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Can You Escape DUI Charge By Arguing That You Didn’t Know Marijuana Would Be So Potent?

Okabe & Haushalter Feb 1, 2019 DUI

If you caused a DUI accident while impaired by marijuana, and another person was injured or died in the crash, can you escape criminal charges by arguing that you had no knowledge or warning that the weed you had purchased would be so potent?

It’s been more than a year since marijuana legalization in California, but judges and lawyers alike still have to make difficult decisions in unprecedented cases involving marijuana use. We asked our Los Angeles DUI defense attorney at Okabe & Haushalter to review a recent case, in which jurors remain deadlocked on a murder charge in the trial of an intoxicated driver.

What if you had no knowledge of marijuana’s strength?

As reported by NBC Los Angeles, a woman was convicted of gross vehicular manslaughter following a deadly crash. Prior to the DUI accident, the woman had smoked marijuana, but her defense lawyer has argued that his client had no knowledge that the strain of marijuana would be so potent or that she would suffer such an unusual reaction that caused the crash.

The criminal defense attorney argued that Hyun Jeong Choi had unknowingly smoked a very potent strain of weed prior to the DUI crash. Jurors could not agree on a verdict for Choi’s second-degree murder charge.

How did the deadly DUI crash occur?

The DUI accident took place on Pomerado Road between Caminito Alto and Sycamore Test Road in March 2016. Choi, the San Diego woman who smoked marijuana, crashed into an oncoming vintage Porsche, killing its passenger and injuring the driver. The woman was convicted of gross vehicular manslaughter for causing the crash while operating a car under the influence of marijuana.

Choi had faced a charge of second-degree murder but jurors dismissed the charge because they remained deadlocked 10 to 2 for guilty on the primary charge. The reason the two jurors disagreed with the rest was that they did not think that the facts of the 2016 DUI crash could meet the legal definition of “implied malice,” which is required for the murder charge.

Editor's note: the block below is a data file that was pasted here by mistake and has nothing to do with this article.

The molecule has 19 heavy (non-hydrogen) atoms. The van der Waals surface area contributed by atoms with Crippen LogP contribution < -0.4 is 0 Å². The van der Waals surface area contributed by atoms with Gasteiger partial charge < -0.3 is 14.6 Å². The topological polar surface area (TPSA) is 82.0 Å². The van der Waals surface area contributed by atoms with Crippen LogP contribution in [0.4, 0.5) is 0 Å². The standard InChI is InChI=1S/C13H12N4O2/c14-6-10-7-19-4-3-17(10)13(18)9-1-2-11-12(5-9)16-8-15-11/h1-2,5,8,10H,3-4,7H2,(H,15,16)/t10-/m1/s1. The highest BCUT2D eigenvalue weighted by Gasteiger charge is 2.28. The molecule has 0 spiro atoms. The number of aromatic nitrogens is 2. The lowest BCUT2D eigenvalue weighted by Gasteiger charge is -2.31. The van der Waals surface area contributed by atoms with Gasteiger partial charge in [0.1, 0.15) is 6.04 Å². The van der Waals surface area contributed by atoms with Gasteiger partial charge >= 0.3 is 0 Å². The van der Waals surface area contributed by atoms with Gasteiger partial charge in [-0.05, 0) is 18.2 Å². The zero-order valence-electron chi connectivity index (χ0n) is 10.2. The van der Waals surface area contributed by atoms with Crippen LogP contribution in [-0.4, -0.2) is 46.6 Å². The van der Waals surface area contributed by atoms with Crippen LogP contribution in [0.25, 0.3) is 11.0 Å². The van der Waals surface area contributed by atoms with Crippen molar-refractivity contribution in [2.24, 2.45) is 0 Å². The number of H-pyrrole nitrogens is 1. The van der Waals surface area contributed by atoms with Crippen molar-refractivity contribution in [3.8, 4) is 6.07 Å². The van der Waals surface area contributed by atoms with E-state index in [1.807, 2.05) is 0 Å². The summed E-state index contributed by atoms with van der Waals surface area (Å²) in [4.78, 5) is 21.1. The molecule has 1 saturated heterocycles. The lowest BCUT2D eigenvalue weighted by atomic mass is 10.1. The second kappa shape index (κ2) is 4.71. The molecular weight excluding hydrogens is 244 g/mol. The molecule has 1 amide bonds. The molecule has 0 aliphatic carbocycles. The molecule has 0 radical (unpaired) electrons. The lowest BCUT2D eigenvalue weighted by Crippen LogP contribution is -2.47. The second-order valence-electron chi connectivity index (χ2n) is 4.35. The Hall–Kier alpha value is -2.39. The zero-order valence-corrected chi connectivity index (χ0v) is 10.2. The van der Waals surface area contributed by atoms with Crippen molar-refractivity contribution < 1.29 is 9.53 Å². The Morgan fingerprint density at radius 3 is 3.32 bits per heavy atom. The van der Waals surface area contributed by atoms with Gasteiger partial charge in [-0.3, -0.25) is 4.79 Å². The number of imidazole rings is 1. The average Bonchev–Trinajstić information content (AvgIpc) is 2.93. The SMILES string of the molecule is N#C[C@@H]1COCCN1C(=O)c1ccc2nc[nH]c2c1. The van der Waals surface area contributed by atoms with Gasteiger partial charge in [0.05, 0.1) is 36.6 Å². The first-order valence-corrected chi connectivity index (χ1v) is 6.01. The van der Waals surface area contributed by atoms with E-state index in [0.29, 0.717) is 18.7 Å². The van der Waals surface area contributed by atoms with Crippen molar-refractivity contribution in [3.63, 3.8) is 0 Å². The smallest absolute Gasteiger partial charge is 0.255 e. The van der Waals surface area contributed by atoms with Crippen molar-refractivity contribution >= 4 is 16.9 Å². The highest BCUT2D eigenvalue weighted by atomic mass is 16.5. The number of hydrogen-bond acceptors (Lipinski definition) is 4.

Choi was able to escape the murder charge thanks to the actions of her experienced criminal defense attorney in Los Angeles. Choi’s defense lawyer argued that although his client was “catastrophically impaired” after smoking a strain of marijuana, she had no knowledge or warning of its strength.

Can your lack of knowledge or warning of marijuana’s potency be used as a defense?

Prior to the DUI crash, which occurred after Choi’s car went over the raised median and crashed into the 1956 Porsche that had only lap seat belts and no airbags, Choi had visited a licensed medical marijuana dispensary, where she was sold Jupiter OG.

Her defense lawyer argued that Choi “made a naive and negligent mistake” by getting behind the wheel after smoking marijuana, but the lack of training of marijuana dispensary staff contributed to the deadly crash, the attorney added.

Prior to the deadly DUI collision, Choi was given a medicinal marijuana card to treat her social anxiety disorder. Her defense lawyer argued that the woman purchased the unusually potent strain of marijuana within “roughly 9 minutes” after consulting with dispensary staff.

According to the lawsuit, on her way home from the dispensary, Choi pulled over to take a couple of puffs and continued driving. Approximately six miles from the dispensary, Choi lost her hearing and could no longer control her arms and legs when her car crashed into the Porsche.

So can you actually escape a DUI charge by arguing that you did not know or were not warned that marijuana would be so potent? Possibly. Schedule a free consultation with our Los Angeles DUI defense lawyer from Okabe & Haushalter to discuss your particular case. Call our offices at 310-430-7799 today.